Durk was a strong performer, confidently switching between rapping and crooning and jumping into the photo pit as the DJ played his late friend King Von’s “Crazy Story 2.0.” He skipped his collab with Drake, last summer’s “Laugh Now, Cry Later,” in favor of harder, more current anthems like “Hellcats And Trackhawks” and “Back In Blood.” Sunday was plagued by Young M.A and the Kid Laroi’s cancellations, but booking a hometown Lil Durk set more than made up for it, an accomplishment that strengthened the connection between the festival and Chicago. Chance The Rapper also apparently came out to play “No Problem” — speaking of 2016 throwbacks — but I somehow missed that, scurrying away to the food trucks after the excitement of Durk’s set.

To begin the final headlining set of the weekend, Uzi ran out onstage and arched backward as the pyro effects lit up, posed like an anime supervillain. Rocky and Baby emphasized the extras in their sets, but Uzi was his own special effect, his every sprint and shimmy captured on the giant video screens. He lost the cameras for a minute after his first song, only to reappear standing atop the tech tent. “Y’all came here to rage, we gon’ rage,” he bellowed, his mic sometimes struggling to convey the signal through the noise. Then he dove off the top of the tent into the arms of the audience as the next beat dropped. The Philadelphia-born rapper played a few older tracks like “Money Longer,” but most of his set was focused on the iridescent tracks from last year’s Eternal Atake and Lil Uzi Vert Vs. The World 2. Between songs, Uzi seemed pleasantly surprised by the excitement of the crowd. “I saw that flip bro!” he cheered from the stage.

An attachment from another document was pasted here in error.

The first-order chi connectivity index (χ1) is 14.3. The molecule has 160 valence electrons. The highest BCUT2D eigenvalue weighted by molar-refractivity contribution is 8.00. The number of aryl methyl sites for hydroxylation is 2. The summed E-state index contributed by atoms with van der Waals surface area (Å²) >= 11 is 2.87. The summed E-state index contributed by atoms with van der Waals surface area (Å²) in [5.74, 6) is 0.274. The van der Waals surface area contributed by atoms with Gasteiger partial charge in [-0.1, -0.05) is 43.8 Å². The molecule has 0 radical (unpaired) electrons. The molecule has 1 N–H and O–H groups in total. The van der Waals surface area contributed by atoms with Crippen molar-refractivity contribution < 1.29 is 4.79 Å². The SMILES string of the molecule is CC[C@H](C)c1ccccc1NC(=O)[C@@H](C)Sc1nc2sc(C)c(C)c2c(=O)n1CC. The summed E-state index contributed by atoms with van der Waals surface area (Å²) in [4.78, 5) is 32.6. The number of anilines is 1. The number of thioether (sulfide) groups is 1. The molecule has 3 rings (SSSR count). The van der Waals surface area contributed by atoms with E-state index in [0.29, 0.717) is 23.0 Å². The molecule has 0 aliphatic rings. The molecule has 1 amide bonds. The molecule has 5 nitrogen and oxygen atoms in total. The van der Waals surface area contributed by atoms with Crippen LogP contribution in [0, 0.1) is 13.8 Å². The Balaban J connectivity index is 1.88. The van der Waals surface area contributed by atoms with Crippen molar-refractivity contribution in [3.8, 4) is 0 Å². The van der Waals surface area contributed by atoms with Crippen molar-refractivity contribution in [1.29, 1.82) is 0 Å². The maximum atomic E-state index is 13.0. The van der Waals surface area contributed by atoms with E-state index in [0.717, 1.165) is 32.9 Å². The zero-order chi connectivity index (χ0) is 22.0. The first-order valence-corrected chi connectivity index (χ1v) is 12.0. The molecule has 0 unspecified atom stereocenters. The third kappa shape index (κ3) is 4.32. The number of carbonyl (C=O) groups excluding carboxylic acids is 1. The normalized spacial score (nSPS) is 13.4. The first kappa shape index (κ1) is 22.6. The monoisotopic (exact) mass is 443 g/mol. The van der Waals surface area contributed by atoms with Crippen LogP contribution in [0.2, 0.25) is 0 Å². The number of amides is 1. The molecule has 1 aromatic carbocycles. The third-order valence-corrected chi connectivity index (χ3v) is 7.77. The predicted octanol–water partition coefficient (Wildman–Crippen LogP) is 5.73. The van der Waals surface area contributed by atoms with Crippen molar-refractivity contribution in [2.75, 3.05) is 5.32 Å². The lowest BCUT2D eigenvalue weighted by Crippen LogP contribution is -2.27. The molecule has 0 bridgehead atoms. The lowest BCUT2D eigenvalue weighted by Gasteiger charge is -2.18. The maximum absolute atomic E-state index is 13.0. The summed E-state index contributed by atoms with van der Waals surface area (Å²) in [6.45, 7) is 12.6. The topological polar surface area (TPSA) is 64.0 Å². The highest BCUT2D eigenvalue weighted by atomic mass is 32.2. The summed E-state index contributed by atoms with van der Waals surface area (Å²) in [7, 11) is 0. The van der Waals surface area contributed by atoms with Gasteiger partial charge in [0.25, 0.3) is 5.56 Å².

“XO Tour Llife,” a song about getting fucked up to deal with your problems even though you know that’s a problem, was the perfect way to end the weekend. Uzi played it twice, and the second time he let us sing it, thousands of people belting “Push me to the edge/ All my friends are dead!” in unison. The crowd kept singing the chorus after the lights came on, their phones buzzing with notifications from the festival app, urging us to get home safely.